Do you get tongue-tied in team meetings or stage fright when you have to make an impromptu announcement during an event? While you may not be presenting to a TED-size audience, TED founder and curator Chris Anderson’s new book will help you transition from behind-the-scenes to stage-ready. Take note of four fundamental public speaking tips from “TED Talks: The Official TED Guide to Public Speaking,” which hits shelves May 3.
1. Create a throughline.
Like any good film, your speech should have a connecting theme (aka a throughline). “Think of the throughline as a strong cord or rope, onto which you will attach all the elements that are part of the idea you’re building,” says Anderson. And keep the theme short—be able to describe it in 15 words or less. Ask yourself: “What is the precise idea you want to build inside your listeners?”
2. Understand less is more.
Focus on depth rather than breadth. “Throughlines that connect large numbers of concepts don’t work,” says Anderson. “There’s a drastic consequence when you rush through multiple topics in summary form. They don’t land with any force.” Get to the point and cover less—but the most important—content so your audience doesn’t get lost.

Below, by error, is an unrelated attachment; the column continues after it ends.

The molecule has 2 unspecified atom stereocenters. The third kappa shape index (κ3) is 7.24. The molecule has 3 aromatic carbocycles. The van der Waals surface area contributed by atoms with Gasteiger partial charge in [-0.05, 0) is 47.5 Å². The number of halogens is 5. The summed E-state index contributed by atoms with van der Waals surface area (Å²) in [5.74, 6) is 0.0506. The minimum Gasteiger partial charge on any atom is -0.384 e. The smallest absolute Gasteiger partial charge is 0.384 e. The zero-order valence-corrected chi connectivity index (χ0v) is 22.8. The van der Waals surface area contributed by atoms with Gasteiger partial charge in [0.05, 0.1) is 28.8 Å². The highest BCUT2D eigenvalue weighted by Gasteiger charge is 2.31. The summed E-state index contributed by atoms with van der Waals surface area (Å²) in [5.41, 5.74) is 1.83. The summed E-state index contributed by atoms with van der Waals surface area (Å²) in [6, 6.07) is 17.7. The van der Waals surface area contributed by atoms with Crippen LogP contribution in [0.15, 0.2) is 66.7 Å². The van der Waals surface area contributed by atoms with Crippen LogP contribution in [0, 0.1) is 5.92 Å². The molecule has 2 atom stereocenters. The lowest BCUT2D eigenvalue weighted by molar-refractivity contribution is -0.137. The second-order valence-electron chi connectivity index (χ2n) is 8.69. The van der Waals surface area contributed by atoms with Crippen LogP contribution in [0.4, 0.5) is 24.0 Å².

3. Keep it interesting.
Voice coaches often refer to volume, pitch, pace, timbre, tone and prosody (the singsong quality of speech) when it comes to speaking. Anderson also recommends injecting variety into your speech. Insert pauses, change up the pace and avoid using the same vocal pattern throughout your talk.
4. Know your purpose.
Keep in mind why you’re speaking. Anderson’s single biggest piece of advice: “It’s not about you, it’s about the idea you’re passionate about. Your job is to be there in service of that idea, to offer it as a gift.”
Photo credit: Steve Jurvetson